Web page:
American Glass Guild






There are many attractions in and around Providence which provide family activities while you are attending the conference. For more information, see this website.

There will be tourist information available at the conference registration table but planning ahead would be beneficial. Immediately next door to the hotel is the Dunkin Donut Center Ė for sports and other attractions. As we get closer to the conference, performance schedules will be available.

Another big summer event in Providence is Waterfires. Burning logs are floated down the river on certain nights, accompanied by music.

Itís like a big street party. That schedule will be available in late spring.

Within an hourís drive is Newport, with all the mansions and historic homes.

This article has some interesting information on the Aesthetic Movement in Newport which includes stained glass.

The Blackstone River Valley is just north with many old mill towns to see. This area is a designated National Heritage Corridor for the early Industrial Revolution.

There is a major indoor shopping mall within walking distance of the Hilton Hotel, just past the Dunkin Donuts Center. There is a bus route which circles in and around downtown Providence that will make it very easy to get many places if you donít have a car.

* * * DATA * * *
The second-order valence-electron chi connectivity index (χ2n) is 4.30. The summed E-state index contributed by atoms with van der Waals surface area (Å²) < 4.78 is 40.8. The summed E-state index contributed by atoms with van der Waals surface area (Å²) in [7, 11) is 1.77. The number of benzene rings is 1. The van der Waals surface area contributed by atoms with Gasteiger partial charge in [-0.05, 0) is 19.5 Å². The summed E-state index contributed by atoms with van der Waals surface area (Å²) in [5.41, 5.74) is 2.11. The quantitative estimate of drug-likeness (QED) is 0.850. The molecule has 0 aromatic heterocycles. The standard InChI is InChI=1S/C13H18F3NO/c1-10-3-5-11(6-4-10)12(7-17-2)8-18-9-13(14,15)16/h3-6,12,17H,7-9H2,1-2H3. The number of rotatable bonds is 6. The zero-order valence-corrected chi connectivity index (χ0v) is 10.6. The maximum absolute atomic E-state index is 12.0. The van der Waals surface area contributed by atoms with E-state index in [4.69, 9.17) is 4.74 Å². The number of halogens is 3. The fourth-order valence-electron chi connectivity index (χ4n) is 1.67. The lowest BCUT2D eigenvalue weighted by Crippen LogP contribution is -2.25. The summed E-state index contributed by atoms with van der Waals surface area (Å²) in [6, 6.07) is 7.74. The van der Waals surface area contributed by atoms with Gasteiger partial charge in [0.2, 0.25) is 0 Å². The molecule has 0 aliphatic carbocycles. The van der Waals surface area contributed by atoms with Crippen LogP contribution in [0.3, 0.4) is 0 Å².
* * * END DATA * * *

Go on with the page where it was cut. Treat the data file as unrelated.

Think Providence, and world-class art might not come to mind. But this city of 170,000 more than competes with many metro areas many times its size. Most impressive is the RISD Museum,, with its 84,000 historical and contemporary art objects-everything from an Egyptian Mummy, a nine-foot-tall Buddha and a gallery of French Impressionists.

Scattered around the Rhode Island School of Design campus are several contemporary art spots, The Woods-Gerry Gallery, housed in a circa 1860 mansion; the Market House and Sol Koffler galleries, and "risd|works",, a retail store and design showroom.

Over at Brown University, the David Winton Bell Gallery,, is a Philip Johnson-designed modern structure packed with 4,000 Rembrandts, Matisses, Frank Stellas, and Diego Riveras. If that weren't enough, at the Providence Art Club,, locals make good. The nation's second oldest art club has used its clubhouse and galleries in two Colonial buildings to host classes and exhibits since 1880.









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Last modified: 6/24/08
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